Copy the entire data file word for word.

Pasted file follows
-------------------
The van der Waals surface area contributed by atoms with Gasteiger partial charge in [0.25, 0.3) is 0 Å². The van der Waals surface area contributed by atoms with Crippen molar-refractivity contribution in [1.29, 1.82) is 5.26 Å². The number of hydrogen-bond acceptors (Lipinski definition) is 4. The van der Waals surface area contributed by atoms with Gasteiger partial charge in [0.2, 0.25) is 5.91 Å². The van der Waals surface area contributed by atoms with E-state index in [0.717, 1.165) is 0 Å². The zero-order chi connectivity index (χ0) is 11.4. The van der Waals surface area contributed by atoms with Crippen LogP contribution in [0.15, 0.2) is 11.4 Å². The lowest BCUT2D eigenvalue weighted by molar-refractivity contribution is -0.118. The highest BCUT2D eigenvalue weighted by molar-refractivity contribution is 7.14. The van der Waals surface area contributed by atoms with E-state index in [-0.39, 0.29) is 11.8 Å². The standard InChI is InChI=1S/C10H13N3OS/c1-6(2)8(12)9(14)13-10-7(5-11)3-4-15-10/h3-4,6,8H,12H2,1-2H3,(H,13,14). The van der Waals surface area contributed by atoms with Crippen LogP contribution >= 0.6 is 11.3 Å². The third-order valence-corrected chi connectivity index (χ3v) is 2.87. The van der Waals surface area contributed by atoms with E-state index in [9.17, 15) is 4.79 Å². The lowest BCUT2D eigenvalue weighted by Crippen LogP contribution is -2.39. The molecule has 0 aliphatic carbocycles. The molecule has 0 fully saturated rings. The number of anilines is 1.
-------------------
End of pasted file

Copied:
The van der Waals surface area contributed by atoms with Gasteiger partial charge in [0.25, 0.3) is 0 Å². The van der Waals surface area contributed by atoms with Crippen molar-refractivity contribution in [1.29, 1.82) is 5.26 Å². The number of hydrogen-bond acceptors (Lipinski definition) is 4. The van der Waals surface area contributed by atoms with Gasteiger partial charge in [0.2, 0.25) is 5.91 Å². The van der Waals surface area contributed by atoms with E-state index in [0.717, 1.165) is 0 Å². The zero-order chi connectivity index (χ0) is 11.4. The van der Waals surface area contributed by atoms with Crippen LogP contribution in [0.15, 0.2) is 11.4 Å². The lowest BCUT2D eigenvalue weighted by molar-refractivity contribution is -0.118. The highest BCUT2D eigenvalue weighted by molar-refractivity contribution is 7.14. The van der Waals surface area contributed by atoms with E-state index in [-0.39, 0.29) is 11.8 Å². The standard InChI is InChI=1S/C10H13N3OS/c1-6(2)8(12)9(14)13-10-7(5-11)3-4-15-10/h3-4,6,8H,12H2,1-2H3,(H,13,14). The van der Waals surface area contributed by atoms with Crippen LogP contribution >= 0.6 is 11.3 Å². The third-order valence-corrected chi connectivity index (χ3v) is 2.87. The van der Waals surface area contributed by atoms with E-state index in [9.17, 15) is 4.79 Å². The lowest BCUT2D eigenvalue weighted by Crippen LogP contribution is -2.39. The molecule has 0 aliphatic carbocycles. The molecule has 0 fully saturated rings. The number of anilines is 1.